Roy is often accused of being sensationalist and writing for a middle-class audience, and for readers removed from many of things she writes about. The validity of this argument can be difficult to establish but whoever Roy writes for, the fact remains that she writes with a deep-seated scepticism that is needed to truly begin to understand the dark underbelly of the capitalist model, and all the effects it can have on those who suffer to profit the few. Most Western readers may not have the detailed knowledge to appreciate all that Roy writes about, or evaluate her position to the facts, but Capitalism is a powerful wake up call to any who have yet to fully comprehend the extent of the atrocities being perpetrated in one of the world’s emerging super powers.

Roy closes with an afterword that proposes a few points that would help form a fairer society, and a reassertion of her commitment not to tinker with the system but to overthrow it completely. As Roy’s writing receives so little publicity in the West, it seems fitting to share at close with a few of her words here, starting with her four rules for a fairer society:

“One: An end to cross-ownership in business. For example: weapons manufacturers cannot own TV stations, mining corporations cannot run newspapers, business houses cannot fund universities, drug companies cannot control public health funds.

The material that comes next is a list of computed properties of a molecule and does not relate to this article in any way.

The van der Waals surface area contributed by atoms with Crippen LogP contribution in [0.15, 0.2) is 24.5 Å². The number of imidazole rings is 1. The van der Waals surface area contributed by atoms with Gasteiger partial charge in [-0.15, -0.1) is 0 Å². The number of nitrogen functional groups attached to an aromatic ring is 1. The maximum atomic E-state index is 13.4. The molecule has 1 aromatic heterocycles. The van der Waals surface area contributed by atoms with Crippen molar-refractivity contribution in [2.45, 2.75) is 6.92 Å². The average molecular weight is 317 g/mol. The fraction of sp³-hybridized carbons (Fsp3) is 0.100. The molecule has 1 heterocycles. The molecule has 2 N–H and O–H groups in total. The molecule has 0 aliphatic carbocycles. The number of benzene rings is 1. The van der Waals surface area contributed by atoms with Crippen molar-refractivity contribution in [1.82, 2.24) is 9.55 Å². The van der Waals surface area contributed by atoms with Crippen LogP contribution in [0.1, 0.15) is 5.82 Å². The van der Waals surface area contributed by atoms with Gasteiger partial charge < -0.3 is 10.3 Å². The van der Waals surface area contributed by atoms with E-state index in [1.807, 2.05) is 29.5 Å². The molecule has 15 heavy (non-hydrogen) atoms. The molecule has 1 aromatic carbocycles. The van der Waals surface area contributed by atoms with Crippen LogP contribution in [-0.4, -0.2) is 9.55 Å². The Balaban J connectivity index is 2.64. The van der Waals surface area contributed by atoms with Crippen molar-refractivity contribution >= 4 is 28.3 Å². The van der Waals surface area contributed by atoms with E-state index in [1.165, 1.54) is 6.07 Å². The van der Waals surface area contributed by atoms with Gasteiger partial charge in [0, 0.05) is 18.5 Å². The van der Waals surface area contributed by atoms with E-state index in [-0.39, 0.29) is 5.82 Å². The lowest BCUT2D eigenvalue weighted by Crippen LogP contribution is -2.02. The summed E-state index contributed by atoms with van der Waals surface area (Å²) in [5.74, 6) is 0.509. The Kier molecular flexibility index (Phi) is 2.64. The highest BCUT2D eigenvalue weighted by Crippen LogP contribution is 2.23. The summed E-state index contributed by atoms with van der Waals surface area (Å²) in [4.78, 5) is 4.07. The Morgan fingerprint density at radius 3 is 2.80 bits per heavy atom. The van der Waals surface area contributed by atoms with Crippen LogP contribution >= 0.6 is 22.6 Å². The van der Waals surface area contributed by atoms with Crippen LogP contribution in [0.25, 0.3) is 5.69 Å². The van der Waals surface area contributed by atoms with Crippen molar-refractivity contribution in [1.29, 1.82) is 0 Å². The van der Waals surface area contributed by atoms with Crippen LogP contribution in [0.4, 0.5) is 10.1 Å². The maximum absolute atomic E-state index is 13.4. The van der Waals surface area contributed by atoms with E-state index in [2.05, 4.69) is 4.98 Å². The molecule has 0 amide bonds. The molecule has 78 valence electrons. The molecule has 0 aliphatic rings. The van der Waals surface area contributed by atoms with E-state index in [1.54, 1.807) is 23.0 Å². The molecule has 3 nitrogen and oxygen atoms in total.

“Two: Natural resources and essential infrastructure – water supply, electricity, health, and education – cannot be privatized.

“Three: Everybody must have the right to shelter, education, and health care.

“Four: The children of the rich cannot inherit their parents’ wealth.

Somewhere along the way, Capitalism reduced the idea of justice to mean just “human rights,” and the idea of dreaming of equality became blasphemous. We are not fighting to tinker with reforming a system that needs replaced.”

Without doubt some of this went over my head, particularly the details. I wouldn't like to comment on the particulars of Roy's essays, but it's interesting to learn more about modern India.


Useful Links
Reviews of Capitalism: A Ghost Story on Amazon (UK)
Reviews of Capitalism: A Ghost Story on Amazon (US)